At the how-to political Web site CompleteCampaigns.com, curious would-be candidates can find an explainer on what you might need if you decide to run for office. One crucial step before you get started:
Take a personal inventory. Do you have the time, family support, name recognition, fundraising ability, drive to win, and public speaking skills necessary to run a good campaign?
This seems reasonable. However, it appears that Republican Adam Laxalt, who is running for Nevada attorney general, could not put a solid check mark next to "family support" before running. When Laxalt — who is the grandson of former Nevada governor/senator Paul Laxalt (R) and the recently disclosed son of former senator Pete Domenici (R-N.M.) — announced his campaign in January, his Republican aunt announced she was supporting his opponent, Democratic Secretary of State Ross Miller. “I put my name with Ross a long time ago," she told the Las Vegas Review-Journal, "and I’m proud to be supporting him. I think he is more competent, more than capable and more than qualified.” And this week, seven of Adam Laxalt's family members wrote a letter to the editor that was published in Thursday's Las Vegas Sun, also announcing their support for Miller. It is titled, "Doing what's best for Nevada."
Know that our message does not originate from a Republican, Democratic or even family affiliation. It has to do with the most basic question all voters must ask themselves when they step into the voting booth, “Who really is the best qualified candidate for attorney general for the state of Nevada?”
Ouch. The Sun reported that four of Laxalt's family members have donated to Miller's campaign. The Reno Gazette-Journal talked to Laxalt's campaign consultant, who did not appear to be pleased about his client's family's political efforts.
... Robert Uithoven responded by saying it was disgusting that internal family differences were being exploited in the campaign. He noted that the Laxalt family is large and many other members support Adam Laxalt.
Perhaps Laxalt can take comfort in the fact that he is far from the first candidate not to win unqualified support from his family. Unfortunately for him, many of those candidates didn't do very well. During Liz Cheney's short-lived bid for a Wyoming Senate seat this cycle, she spent much of her time dealing with family. Her sister, Mary, is a lesbian who recently married her partner. Liz had recently re-affirmed her support of banning same-sex marriage. Their parents, one of whom happens to be a former vice president, released a statement supporting the political hopeful. As a result, Liz and Mary were no longer speaking, and Mary had no intention of supporting her sister's campaign. She sent an e-mail explaining her non-involvement to reporter Jason Zengerle: “By supporting, I mean not working, not contributing, and not voting for (I’m registered in Virginia not Wyoming) ... I am not saying I hope she loses to (Sen. Mike) Enzi.” Cheney ended up dropping out of the race well before the Republican primary, citing health concerns in her family. Former first lady Barbara Bush, meanwhile, has also expressed reservations about the idea of another Bush running for the presidency in 2016. In the latest poll of likely Iowa caucus goers, her son Jeb only gets 4 percent. When Kathleen Brown ran to be California's governor in 1994, she didn't know what to do with her brother, once and future governor Jerry Brown. Jerry was unsure too; Kathleen's longshot opponent in the primary had a platform that looked a lot like his. Kathleen won the primary, if not the general. Somewhat tangentially, in the special election to replace the late Rep. Bill Young (R-Fla.), the politician's widow and son endorsed different candidates, which led to a confrontation at a candidate forum.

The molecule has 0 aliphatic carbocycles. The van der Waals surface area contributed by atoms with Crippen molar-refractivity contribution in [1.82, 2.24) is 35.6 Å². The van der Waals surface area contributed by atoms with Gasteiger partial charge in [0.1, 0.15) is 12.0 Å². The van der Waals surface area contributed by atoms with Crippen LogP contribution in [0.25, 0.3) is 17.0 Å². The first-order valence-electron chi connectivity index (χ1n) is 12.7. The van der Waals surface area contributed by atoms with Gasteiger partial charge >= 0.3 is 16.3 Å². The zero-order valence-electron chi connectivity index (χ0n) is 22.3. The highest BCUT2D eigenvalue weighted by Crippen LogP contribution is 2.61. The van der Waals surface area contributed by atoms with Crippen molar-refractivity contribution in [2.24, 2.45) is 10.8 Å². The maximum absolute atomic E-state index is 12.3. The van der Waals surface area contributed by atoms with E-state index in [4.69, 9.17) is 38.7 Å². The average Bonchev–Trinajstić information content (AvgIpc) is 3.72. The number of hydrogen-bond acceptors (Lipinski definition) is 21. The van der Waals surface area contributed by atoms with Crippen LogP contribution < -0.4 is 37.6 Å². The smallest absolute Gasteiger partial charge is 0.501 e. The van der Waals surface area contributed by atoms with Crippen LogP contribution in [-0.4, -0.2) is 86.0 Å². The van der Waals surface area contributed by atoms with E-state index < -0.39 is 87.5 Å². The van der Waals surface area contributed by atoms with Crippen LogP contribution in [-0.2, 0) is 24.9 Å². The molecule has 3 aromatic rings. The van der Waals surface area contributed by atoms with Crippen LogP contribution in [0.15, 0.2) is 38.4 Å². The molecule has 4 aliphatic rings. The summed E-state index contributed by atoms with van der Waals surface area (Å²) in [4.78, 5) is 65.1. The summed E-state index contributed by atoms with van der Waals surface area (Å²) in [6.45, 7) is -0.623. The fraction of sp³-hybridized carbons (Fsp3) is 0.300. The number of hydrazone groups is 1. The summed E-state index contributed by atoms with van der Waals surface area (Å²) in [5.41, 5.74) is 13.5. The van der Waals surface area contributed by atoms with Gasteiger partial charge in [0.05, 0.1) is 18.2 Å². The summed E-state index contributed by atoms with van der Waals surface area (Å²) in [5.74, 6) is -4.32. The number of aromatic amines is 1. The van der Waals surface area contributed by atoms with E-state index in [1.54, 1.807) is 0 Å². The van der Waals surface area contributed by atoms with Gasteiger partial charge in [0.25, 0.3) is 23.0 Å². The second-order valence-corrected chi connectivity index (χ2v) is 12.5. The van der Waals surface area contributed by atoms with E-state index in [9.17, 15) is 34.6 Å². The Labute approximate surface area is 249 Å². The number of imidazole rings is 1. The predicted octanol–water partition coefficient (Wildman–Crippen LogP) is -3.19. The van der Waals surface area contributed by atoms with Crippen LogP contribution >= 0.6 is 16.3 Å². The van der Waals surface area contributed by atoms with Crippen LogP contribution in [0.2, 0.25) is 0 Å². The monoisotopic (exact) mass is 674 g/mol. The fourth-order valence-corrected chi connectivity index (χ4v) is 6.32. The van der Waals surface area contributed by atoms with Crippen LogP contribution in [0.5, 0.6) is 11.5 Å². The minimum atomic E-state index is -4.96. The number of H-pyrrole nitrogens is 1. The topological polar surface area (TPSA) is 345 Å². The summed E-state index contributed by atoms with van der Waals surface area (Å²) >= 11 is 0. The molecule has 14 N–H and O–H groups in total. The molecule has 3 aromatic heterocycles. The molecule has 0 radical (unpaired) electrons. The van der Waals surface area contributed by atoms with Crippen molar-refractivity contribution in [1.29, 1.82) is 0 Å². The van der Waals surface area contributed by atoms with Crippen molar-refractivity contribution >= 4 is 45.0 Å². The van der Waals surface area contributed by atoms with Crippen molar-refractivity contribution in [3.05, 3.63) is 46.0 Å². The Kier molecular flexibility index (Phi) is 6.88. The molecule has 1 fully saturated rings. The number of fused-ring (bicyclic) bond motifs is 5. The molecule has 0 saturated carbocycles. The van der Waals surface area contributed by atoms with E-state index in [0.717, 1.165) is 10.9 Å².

When a reporter asked Beverly Young how these matters had affected her relationship with her son, she tearfully said, "I have no relationship."
And in Illinois, the Madigan family reportedly had a public struggle over power and politics last year. Some family members who don't agree with their more political brethren take the quiet route. Ron Reagan, the liberal son of former president Ronald Reagan, didn't say much about politics until his father left office. These families basically seem to be broadcasting the Thanksgiving feuds of every family in the country, which might explain why the political family that decides to work together has such a good success rate. Getting your family to support your candidacy is the hard part; after that, everything else seems a little easier.